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Last Updated: Tuesday, 30 August 2005, 23:08 GMT 00:08 UK
Public ignorant on heart failure
Heart failure can be treated with drugs
Lives could be lost unnecessarily due to a massive lack of public awareness about heart failure, an international survey has found.

Almost 90% of nearly 8,000 people surveyed in nine European countries had heard of heart failure.

But just 3% could identify the condition from a description of typical symptoms - such as breathlessness, tiredness and swollen ankles.

The research is published in the European Heart Journal.

Heart failure affects an estimated 14 million Europeans and the lifetime risk of developing the condition is one in five.

The low awareness of heart failure that we found is shocking and is putting lives at risk.
Professor Willem Remme

But the survey, carried out by SHAPE (Study of Heart failure Awareness and Perception in Europe), found that people were much more likely to be able to correctly identify the symptoms of a mini stroke, or angina.

It also revealed widespread misconceptions about heart failure. For instance, over two-thirds mistakenly thought heart failure patients live longer than patients with cancer and HIV.

In fact, 40% of heart failure patients die within a year of their first admission to hospital.

Drug misconception

A third also wrongly thought heart failure was a normal consequence of getting older.

And nearly a third thought modern drugs could not prevent the condition.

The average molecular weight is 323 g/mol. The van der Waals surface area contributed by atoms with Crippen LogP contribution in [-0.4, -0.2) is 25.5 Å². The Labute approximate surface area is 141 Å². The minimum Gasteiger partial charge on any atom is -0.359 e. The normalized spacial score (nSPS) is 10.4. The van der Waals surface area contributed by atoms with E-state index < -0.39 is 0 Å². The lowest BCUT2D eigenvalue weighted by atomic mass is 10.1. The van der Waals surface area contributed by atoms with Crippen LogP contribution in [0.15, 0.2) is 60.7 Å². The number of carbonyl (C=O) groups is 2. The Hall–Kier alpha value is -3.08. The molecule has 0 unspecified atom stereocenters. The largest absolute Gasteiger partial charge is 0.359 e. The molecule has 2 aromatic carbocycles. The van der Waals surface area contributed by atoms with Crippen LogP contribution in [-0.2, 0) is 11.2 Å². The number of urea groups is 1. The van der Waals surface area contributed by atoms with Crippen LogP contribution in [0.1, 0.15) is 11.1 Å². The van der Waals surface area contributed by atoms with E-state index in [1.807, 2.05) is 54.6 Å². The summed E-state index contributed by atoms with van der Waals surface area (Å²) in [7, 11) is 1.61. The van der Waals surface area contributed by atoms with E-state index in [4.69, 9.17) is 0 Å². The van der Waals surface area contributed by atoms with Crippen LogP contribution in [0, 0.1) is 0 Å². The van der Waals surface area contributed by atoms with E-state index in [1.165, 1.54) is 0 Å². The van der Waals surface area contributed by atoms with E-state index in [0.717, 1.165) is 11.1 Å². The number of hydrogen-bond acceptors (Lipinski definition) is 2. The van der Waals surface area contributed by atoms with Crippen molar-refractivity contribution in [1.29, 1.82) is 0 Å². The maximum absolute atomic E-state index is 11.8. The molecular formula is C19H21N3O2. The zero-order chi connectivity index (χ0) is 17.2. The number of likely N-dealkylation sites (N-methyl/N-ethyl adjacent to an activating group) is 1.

In fact, drugs such as ACE inhibitors and beta blockers can be very effective - but are under-prescribed.

Lead researcher Professor Willem Remme, of the Sticares Cardiovascular Research Institute in the Netherlands, said: "The low awareness of heart failure that we found is shocking and is putting lives at risk.

"It has serious implications for individuals and for public health throughout Europe.

Swollen ankles

"If the public don't understand how common and how life-threatening this condition is then they are not likely to seek medical help early, and they are also unlikely to demand appropriate measures from healthcare providers.

"Ignorance of the symptoms and of what can be done to prevent and treat the condition could contribute to unnecessarily poor quality of life in tens of thousands of patients and thousands of premature deaths, and is placing a heavy burden on health systems."

The researchers taking part in the SHAPE project now plan to launch an education programme aimed at doctors and the public to save lives and improve healthcare.

Professor Remme said: "We urge everyone to educate themselves about early signs that may mean risk of heart failure and see your doctor in good time.

"A tremendous amount can now be done with modern drugs and devices, together with lifestyle changes, to prevent the condition, to improve the quality of life for those who have heart failure and to reduce the need for costly hospital admission."

Belinda Linden, of the British Heart Foundation, said: "An estimated 900,000 people are currently living with heart failure in the UK and it's a figure which, if trends continue, is set to climb as the population ages.

"The results of this international survey echo findings from a recent BHF campaign which revealed the need for more information and support for people dealing with this debilitating condition."

The survey was carried out in the UK, France, Germany, Italy, the Netherlands, Poland, Romania, Spain and Sweden.

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